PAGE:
One of Mama Peggy’s most sought-after recipes. Everyone who knew Peggy Chaney still talks about her Southern style buttermilk biscuits. Now you can make your own.
Peggy’s Southern Style Buttermilk Biscuits
- 4 cups self-rising flour
- 1/2 cup Crisco vegetable shortening
- 1 ½ cups buttermilk
- 2 tbsp melted butter (optional)
- Heat oven to 450°F.
- Grease baking sheet with vegetable shortening.
- Measure flour by spooning flour lightly into measuring cup.
- Using a pastry cutter, two knives or your fingertips, cut the shortening into the flour until the pieces are about the size of peas.
- Stir in the buttermilk until the flour is moistened. Do not over-mix. Add enough buttermilk so the dough is slightly sticky, but not wet, when touched. You'll know you have it right when the dough will come away from the bowl mostly without sticking to it (don't get the dough too wet).
- Turn the dough onto a lightly floured surface. Shape dough into a ball using floured hands. Handle the dough as little as possible. The more you work it, the worse your biscuits will turn out. Press dough to flatten slightly and fold in half. Repeat 4-6 times.
- Lightly roll the dough using a floured rolling pin to ½-inch thick.
- Cut biscuits using a floured 2-inch biscuit cutter, without twisting the cutter.
- Place biscuits on the pan so that each biscuit is touching for soft biscuits (Peggy style) or slightly apart for more crisp biscuits.
- Put into oven and bake just until dough has started to rise (but before they've started to brown). Remove from oven and butter the tops of the biscuits.
- Return to oven and bake for 5 to 10 minutes or until biscuits are lightly browned.
- Remove from oven and butter tops again (optional).
There has been debate in the family about whether or not an approximation of Mama Peggy’s biscuits was even possible or should be attempted. In the end, the recipe arrived at is, admittedly, an approximation. However, it was created by Peggy’s son, Kevin, who worked with her in the kitchen at Peggy’s Restaurant for many years, and who studied long and hard on the problem (and made a good many biscuits trying to get the recipe right).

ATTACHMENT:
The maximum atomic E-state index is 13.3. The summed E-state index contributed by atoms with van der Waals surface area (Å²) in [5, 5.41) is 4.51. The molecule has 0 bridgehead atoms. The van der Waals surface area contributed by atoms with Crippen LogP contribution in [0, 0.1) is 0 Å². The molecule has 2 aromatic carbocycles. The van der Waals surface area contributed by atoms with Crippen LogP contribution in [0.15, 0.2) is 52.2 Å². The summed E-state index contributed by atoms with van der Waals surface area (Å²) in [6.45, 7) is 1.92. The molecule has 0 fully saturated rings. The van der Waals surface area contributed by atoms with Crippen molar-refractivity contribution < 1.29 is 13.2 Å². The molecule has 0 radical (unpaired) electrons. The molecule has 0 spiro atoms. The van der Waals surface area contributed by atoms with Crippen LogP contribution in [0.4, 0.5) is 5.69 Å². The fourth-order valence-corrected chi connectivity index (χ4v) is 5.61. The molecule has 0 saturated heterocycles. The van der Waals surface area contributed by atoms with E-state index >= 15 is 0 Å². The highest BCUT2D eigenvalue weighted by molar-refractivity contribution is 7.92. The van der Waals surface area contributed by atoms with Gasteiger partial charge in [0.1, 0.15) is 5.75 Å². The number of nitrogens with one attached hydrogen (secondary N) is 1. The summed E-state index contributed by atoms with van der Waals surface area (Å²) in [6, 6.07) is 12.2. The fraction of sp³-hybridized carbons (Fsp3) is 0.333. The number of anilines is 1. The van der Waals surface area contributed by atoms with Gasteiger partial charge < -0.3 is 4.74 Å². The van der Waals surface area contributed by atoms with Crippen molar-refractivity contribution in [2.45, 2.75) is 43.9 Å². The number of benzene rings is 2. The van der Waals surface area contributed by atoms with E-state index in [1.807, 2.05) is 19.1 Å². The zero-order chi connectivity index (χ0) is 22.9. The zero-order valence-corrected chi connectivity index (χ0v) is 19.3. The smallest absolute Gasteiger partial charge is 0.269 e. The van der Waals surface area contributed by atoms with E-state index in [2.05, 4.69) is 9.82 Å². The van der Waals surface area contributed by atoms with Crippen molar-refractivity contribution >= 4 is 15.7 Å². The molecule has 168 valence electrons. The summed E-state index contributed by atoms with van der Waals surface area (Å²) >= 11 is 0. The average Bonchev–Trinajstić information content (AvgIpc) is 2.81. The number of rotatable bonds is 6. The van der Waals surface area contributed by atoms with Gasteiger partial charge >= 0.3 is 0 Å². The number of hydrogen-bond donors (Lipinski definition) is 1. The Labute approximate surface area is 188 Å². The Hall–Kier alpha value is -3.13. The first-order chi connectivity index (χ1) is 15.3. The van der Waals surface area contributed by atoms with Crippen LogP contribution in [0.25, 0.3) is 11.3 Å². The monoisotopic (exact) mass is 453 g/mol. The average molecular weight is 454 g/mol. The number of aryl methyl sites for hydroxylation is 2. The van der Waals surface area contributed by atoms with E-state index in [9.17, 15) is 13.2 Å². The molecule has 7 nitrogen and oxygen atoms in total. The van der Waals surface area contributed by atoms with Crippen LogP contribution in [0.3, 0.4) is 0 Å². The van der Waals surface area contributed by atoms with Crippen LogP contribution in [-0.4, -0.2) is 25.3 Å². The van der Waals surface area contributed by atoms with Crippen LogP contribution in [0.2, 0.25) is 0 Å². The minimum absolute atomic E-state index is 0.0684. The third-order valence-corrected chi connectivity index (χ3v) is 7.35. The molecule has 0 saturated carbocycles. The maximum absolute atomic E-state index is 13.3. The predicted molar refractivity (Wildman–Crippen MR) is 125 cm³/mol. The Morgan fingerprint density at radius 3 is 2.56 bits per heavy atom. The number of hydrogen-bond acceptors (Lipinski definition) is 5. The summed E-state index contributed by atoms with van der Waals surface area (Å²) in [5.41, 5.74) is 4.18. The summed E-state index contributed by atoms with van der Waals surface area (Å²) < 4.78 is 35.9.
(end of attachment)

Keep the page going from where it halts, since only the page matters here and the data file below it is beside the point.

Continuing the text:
Kevin’s sole motivation for trying to discover his mother’s biscuit recipe was simple and maybe a little selfish.
“I couldn’t stand the thought of spending the rest of my life never tasting Mama’s biscuits again,” he said.
To the naysayers, Kevin also felt compelled to say, “I ate Mama’s biscuits my whole life. More so, I imagine, than any of my aunts, uncles or cousins. These biscuits taste to me like Mama’s. But I didn’t create this recipe. Mama was guiding me every step of the way. I could almost hear her voice, telling me I needed more buttermilk or that I needed to fold the dough a few more times.”
“Mostly, I just tried to remember what Mama did at the cafe, and trusted her to guide me on the things I couldn’t remember. Of course, no one will ever beat Mama in the biscuit making department. But that’s not what this is about. This is about honoring Mama and having a chance to keep on eating her biscuits. What kind of life would it be without Mama’s biscuits?”